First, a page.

There is no coincidence in this beautiful sequence. Both of these touch on the value of life and our vulnerability within two environments; where oxygen is scarce, and survival becomes an act of the will. Both teach us that fear is to be conquered as we forge ahead. The deep ocean and the vast outer space...


Our place within this vastness

As Sylvia Earle (Oceanographer, Aquanaut, and Conservationist) describes; since the middle of the 20th century, we have learned more about the ocean, our place in the universe, and other people. Only about 5% of the ocean has been seen; let alone explored. We don't really understand how it works; yet, we must allow each new discovery to bring us closer to our identity as humanity, and grow in our desire to do what is right and just.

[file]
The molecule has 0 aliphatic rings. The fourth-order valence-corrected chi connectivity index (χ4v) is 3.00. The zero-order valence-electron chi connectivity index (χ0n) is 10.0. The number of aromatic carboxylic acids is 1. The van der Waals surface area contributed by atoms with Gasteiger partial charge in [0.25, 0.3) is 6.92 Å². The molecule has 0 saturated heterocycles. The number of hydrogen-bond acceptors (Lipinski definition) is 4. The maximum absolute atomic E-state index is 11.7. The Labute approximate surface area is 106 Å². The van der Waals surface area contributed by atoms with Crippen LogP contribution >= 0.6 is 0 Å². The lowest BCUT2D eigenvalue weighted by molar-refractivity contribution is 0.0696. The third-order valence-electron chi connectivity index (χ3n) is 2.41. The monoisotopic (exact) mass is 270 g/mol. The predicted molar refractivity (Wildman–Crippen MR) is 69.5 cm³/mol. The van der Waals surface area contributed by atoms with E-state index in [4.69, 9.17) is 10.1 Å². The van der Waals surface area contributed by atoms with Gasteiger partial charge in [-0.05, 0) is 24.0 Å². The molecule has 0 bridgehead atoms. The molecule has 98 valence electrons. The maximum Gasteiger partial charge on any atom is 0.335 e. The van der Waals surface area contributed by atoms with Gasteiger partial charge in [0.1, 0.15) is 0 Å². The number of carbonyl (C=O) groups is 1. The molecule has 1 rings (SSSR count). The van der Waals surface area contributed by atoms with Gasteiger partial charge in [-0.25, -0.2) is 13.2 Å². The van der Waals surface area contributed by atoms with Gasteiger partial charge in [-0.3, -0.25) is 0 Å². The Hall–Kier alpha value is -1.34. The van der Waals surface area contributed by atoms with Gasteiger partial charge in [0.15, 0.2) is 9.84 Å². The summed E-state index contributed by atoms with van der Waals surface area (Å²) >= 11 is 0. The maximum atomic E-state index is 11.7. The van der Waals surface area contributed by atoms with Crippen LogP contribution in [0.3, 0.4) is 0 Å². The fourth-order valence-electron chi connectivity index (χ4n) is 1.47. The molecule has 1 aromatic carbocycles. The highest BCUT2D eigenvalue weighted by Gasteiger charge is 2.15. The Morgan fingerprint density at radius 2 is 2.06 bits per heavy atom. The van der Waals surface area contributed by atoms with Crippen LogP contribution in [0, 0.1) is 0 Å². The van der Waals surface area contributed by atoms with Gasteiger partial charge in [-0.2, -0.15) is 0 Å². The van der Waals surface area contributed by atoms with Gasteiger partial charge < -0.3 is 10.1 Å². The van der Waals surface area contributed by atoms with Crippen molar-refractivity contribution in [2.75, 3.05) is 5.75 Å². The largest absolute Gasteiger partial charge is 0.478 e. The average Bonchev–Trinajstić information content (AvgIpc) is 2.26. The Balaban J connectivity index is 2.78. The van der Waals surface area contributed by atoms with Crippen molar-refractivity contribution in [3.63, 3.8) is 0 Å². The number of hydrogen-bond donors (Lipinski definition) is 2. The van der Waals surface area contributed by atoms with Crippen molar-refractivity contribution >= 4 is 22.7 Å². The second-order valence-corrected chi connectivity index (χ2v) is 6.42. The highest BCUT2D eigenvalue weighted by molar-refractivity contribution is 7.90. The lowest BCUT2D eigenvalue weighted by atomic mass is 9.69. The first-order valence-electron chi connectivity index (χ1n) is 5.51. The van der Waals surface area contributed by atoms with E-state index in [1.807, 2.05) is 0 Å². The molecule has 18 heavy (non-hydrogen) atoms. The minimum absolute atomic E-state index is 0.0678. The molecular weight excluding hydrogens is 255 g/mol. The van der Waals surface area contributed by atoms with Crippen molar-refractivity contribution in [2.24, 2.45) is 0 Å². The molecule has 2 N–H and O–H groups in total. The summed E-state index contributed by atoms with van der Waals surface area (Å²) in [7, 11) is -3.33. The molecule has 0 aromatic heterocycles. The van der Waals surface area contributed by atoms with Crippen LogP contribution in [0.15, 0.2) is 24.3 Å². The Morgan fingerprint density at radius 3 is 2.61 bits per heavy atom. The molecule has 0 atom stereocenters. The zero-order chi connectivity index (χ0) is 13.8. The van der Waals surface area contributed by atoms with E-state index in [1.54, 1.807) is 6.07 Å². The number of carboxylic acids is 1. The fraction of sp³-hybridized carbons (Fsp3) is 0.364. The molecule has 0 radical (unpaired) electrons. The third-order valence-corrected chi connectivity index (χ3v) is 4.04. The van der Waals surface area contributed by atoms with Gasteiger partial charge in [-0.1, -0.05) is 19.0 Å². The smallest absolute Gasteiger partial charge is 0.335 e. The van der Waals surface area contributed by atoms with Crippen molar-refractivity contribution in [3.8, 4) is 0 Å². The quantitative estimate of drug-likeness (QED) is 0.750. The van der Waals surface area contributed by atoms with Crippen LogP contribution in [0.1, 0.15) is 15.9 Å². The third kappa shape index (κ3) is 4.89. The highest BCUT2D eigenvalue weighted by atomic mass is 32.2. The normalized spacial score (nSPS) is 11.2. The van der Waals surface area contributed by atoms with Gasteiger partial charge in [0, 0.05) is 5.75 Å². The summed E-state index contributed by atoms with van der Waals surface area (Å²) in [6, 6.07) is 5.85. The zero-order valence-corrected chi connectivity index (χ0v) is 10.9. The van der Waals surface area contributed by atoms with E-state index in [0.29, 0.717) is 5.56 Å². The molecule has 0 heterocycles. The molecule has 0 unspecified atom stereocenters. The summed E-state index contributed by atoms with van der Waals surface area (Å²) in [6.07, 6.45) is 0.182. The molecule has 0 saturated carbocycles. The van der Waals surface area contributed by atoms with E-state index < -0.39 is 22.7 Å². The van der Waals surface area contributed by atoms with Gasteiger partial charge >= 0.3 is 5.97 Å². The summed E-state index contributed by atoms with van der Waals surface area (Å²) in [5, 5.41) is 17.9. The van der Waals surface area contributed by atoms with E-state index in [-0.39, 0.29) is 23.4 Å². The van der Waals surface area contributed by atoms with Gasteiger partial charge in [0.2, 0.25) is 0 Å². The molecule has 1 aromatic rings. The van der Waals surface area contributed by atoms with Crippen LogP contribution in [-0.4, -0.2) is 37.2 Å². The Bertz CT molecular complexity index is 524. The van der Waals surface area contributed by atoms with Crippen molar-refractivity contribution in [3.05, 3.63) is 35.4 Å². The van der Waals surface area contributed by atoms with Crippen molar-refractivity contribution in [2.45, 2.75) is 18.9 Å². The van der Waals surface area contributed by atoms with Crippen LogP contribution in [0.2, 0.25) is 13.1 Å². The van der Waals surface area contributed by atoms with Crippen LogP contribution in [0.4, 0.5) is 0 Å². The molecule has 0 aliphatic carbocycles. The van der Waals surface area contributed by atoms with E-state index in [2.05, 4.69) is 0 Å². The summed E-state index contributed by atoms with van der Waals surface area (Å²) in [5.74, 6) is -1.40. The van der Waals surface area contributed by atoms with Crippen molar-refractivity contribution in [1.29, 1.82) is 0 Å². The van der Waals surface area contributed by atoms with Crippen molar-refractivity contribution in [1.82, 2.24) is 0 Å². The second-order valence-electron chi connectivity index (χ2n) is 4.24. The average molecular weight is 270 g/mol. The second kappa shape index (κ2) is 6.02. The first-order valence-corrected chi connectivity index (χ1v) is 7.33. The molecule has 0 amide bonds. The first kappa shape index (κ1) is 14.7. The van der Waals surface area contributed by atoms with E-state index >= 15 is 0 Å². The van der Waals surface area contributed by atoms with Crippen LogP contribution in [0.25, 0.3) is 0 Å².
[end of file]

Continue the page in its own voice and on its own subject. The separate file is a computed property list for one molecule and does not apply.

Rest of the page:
At the same time outer space was being discovered, Sylvia was exploring the depths of the ocean, and I cannot help but marvel at the fact that both of these hold a mysterious character; yet, every time we reach out farther into its vastness, we find out more about ourselves. This in turn increases our appreciation for life, as we remember our own dignity and the value of our own planet.



Exploration and research hold an important and beautiful place within our economy. Silvia Earle shares, that the ocean drives the way the world works. It drives climate, oxygen replenishment, and food change. The ocean is critical to our lives, health and economy.